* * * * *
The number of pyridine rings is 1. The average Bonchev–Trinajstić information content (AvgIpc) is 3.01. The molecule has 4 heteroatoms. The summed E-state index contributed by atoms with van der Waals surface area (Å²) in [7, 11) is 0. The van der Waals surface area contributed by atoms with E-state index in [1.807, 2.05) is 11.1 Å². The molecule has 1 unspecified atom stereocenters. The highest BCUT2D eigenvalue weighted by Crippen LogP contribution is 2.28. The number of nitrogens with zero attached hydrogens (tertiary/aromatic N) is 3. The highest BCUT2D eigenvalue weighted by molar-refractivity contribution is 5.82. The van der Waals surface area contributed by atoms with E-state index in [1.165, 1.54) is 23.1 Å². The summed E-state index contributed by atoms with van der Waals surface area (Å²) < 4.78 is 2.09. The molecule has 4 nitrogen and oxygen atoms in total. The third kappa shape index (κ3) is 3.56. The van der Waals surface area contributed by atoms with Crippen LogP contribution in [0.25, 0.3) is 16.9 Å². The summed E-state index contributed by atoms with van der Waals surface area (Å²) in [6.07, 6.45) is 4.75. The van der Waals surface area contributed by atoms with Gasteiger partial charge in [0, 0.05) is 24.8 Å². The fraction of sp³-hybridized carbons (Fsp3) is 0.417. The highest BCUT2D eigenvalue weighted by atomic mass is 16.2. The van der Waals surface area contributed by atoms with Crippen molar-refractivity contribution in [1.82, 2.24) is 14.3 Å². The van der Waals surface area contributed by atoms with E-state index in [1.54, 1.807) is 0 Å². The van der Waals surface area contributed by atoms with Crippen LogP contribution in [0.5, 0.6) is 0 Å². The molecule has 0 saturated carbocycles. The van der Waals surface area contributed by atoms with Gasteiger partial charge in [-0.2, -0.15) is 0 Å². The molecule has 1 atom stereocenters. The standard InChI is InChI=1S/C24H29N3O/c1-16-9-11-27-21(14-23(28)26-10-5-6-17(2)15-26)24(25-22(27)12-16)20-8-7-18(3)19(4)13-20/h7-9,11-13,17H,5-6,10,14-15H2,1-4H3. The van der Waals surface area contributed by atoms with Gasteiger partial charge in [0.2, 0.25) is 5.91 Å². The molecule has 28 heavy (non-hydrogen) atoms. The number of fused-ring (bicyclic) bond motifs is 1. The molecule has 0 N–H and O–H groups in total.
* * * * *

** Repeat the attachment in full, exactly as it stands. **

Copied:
The number of pyridine rings is 1. The average Bonchev–Trinajstić information content (AvgIpc) is 3.01. The molecule has 4 heteroatoms. The summed E-state index contributed by atoms with van der Waals surface area (Å²) in [7, 11) is 0. The van der Waals surface area contributed by atoms with E-state index in [1.807, 2.05) is 11.1 Å². The molecule has 1 unspecified atom stereocenters. The highest BCUT2D eigenvalue weighted by Crippen LogP contribution is 2.28. The number of nitrogens with zero attached hydrogens (tertiary/aromatic N) is 3. The highest BCUT2D eigenvalue weighted by molar-refractivity contribution is 5.82. The van der Waals surface area contributed by atoms with E-state index in [1.165, 1.54) is 23.1 Å². The summed E-state index contributed by atoms with van der Waals surface area (Å²) < 4.78 is 2.09. The molecule has 4 nitrogen and oxygen atoms in total. The third kappa shape index (κ3) is 3.56. The van der Waals surface area contributed by atoms with Crippen LogP contribution in [0.25, 0.3) is 16.9 Å². The summed E-state index contributed by atoms with van der Waals surface area (Å²) in [6.07, 6.45) is 4.75. The van der Waals surface area contributed by atoms with Gasteiger partial charge in [0, 0.05) is 24.8 Å². The fraction of sp³-hybridized carbons (Fsp3) is 0.417. The highest BCUT2D eigenvalue weighted by atomic mass is 16.2. The van der Waals surface area contributed by atoms with Crippen molar-refractivity contribution in [1.82, 2.24) is 14.3 Å². The van der Waals surface area contributed by atoms with E-state index in [1.54, 1.807) is 0 Å². The van der Waals surface area contributed by atoms with Crippen LogP contribution in [0.5, 0.6) is 0 Å². The molecule has 0 saturated carbocycles. The van der Waals surface area contributed by atoms with Gasteiger partial charge in [-0.2, -0.15) is 0 Å². The molecule has 1 atom stereocenters. The standard InChI is InChI=1S/C24H29N3O/c1-16-9-11-27-21(14-23(28)26-10-5-6-17(2)15-26)24(25-22(27)12-16)20-8-7-18(3)19(4)13-20/h7-9,11-13,17H,5-6,10,14-15H2,1-4H3. The van der Waals surface area contributed by atoms with Gasteiger partial charge in [0.2, 0.25) is 5.91 Å². The molecule has 28 heavy (non-hydrogen) atoms. The number of fused-ring (bicyclic) bond motifs is 1. The molecule has 0 N–H and O–H groups in total.